Pastor G. Campbell Morgan was quoted as saying: “What we do in the crisis always depends on whether we see the difficulties in the light of God, or God in the shadow of the difficulties.” When people face any kind of crisis, they tend to look through the lens of fear and anxiety.

The widow in 2 Kings 4:1-7 seemed to see her difficulties in the light of God—not God in the shadow of her difficulties. Though her husband had been a member of a “group of prophets,” she faced the prospect of her two sons being forced into slavery to work off the family debt (2 Kings 4:1; see also Leviticus 25:39-41).

In the midst of this crisis, the widow turned to the right source for help. She turned to Elisha, who represented God (2 Kings 4:1). Next, she acknowledged the limitations of her own resources to bring resolution to her crisis (2 Kings 4:2). Third, she leaned on others for assistance (2 Kings 4:3). She didn’t let pride prevent her from reaching out to others who could help. Finally, she followed Elisha’s specific instructions, and God provided miraculously for the needs of her family (2 Kings 4:4-6). The miracle supplied her with a marketable commodity to use in paying off her debt, left enough to support her family, and enabled them to remain together. Her response to the crisis proved that she saw her difficulties in the light of God.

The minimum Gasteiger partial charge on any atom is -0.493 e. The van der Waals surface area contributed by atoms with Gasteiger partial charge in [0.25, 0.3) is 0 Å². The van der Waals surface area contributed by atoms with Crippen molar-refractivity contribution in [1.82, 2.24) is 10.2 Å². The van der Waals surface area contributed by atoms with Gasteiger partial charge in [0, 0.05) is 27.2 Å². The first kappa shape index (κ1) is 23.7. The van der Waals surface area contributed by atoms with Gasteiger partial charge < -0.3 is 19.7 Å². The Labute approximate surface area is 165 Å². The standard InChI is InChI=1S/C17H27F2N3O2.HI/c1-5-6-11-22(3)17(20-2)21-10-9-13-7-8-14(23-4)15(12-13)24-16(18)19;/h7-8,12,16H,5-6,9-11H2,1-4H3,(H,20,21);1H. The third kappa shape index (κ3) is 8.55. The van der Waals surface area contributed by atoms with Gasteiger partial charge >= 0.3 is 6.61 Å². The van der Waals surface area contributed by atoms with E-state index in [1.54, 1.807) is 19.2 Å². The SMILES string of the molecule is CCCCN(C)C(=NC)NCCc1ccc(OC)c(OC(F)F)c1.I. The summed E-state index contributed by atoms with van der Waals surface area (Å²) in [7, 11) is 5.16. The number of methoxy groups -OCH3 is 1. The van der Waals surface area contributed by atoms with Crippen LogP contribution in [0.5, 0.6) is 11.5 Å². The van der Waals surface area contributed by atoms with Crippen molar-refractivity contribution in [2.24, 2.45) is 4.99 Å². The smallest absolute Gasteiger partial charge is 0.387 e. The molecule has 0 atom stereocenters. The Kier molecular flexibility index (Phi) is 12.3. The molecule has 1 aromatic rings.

Experiencing family and personal crises can be frightening, exhausting, and even debilitating. But we can rest assured that God is near, sees what’s happening, and is concerned about us. Our response is not to cower under anxiety and fear, but to see all of our difficulties in the light of God’s power, faithfulness, and love.

NLT 365-day reading plan passage for today: 1 Kings 6:1-38